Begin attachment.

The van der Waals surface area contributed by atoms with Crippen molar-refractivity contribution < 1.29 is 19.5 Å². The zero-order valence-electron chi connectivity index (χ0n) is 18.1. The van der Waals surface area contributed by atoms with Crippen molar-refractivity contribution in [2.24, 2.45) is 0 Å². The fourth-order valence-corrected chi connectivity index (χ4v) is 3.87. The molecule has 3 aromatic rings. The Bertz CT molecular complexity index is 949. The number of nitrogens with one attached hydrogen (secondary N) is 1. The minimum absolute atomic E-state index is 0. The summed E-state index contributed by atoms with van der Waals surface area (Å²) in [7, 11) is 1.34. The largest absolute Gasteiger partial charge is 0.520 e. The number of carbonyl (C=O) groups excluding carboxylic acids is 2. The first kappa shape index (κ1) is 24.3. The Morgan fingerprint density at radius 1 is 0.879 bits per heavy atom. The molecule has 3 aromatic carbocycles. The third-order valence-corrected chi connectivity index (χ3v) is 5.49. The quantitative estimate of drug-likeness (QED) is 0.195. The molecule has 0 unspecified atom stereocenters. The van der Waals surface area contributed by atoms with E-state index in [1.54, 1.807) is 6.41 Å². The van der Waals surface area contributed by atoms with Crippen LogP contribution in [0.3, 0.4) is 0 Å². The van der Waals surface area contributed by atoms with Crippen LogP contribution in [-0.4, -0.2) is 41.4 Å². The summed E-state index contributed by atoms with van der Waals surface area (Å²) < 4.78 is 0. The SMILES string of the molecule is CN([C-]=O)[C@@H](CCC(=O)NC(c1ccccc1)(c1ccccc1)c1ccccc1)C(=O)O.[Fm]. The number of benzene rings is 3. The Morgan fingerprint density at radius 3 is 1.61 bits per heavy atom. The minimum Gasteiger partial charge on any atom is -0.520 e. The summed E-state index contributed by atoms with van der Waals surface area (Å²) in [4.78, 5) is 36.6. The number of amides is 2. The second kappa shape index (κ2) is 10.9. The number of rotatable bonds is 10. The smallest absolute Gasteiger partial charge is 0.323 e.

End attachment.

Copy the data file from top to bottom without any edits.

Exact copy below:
The van der Waals surface area contributed by atoms with Crippen molar-refractivity contribution < 1.29 is 19.5 Å². The zero-order valence-electron chi connectivity index (χ0n) is 18.1. The van der Waals surface area contributed by atoms with Crippen molar-refractivity contribution in [2.24, 2.45) is 0 Å². The fourth-order valence-corrected chi connectivity index (χ4v) is 3.87. The molecule has 3 aromatic rings. The Bertz CT molecular complexity index is 949. The number of nitrogens with one attached hydrogen (secondary N) is 1. The minimum absolute atomic E-state index is 0. The summed E-state index contributed by atoms with van der Waals surface area (Å²) in [7, 11) is 1.34. The largest absolute Gasteiger partial charge is 0.520 e. The number of carbonyl (C=O) groups excluding carboxylic acids is 2. The first kappa shape index (κ1) is 24.3. The Morgan fingerprint density at radius 1 is 0.879 bits per heavy atom. The molecule has 3 aromatic carbocycles. The third-order valence-corrected chi connectivity index (χ3v) is 5.49. The quantitative estimate of drug-likeness (QED) is 0.195. The molecule has 0 unspecified atom stereocenters. The van der Waals surface area contributed by atoms with E-state index in [1.54, 1.807) is 6.41 Å². The van der Waals surface area contributed by atoms with Crippen LogP contribution in [0.3, 0.4) is 0 Å². The van der Waals surface area contributed by atoms with Crippen LogP contribution in [-0.4, -0.2) is 41.4 Å². The summed E-state index contributed by atoms with van der Waals surface area (Å²) < 4.78 is 0. The SMILES string of the molecule is CN([C-]=O)[C@@H](CCC(=O)NC(c1ccccc1)(c1ccccc1)c1ccccc1)C(=O)O.[Fm]. The number of benzene rings is 3. The Morgan fingerprint density at radius 3 is 1.61 bits per heavy atom. The minimum Gasteiger partial charge on any atom is -0.520 e. The summed E-state index contributed by atoms with van der Waals surface area (Å²) in [4.78, 5) is 36.6. The number of amides is 2. The second kappa shape index (κ2) is 10.9. The number of rotatable bonds is 10. The smallest absolute Gasteiger partial charge is 0.323 e.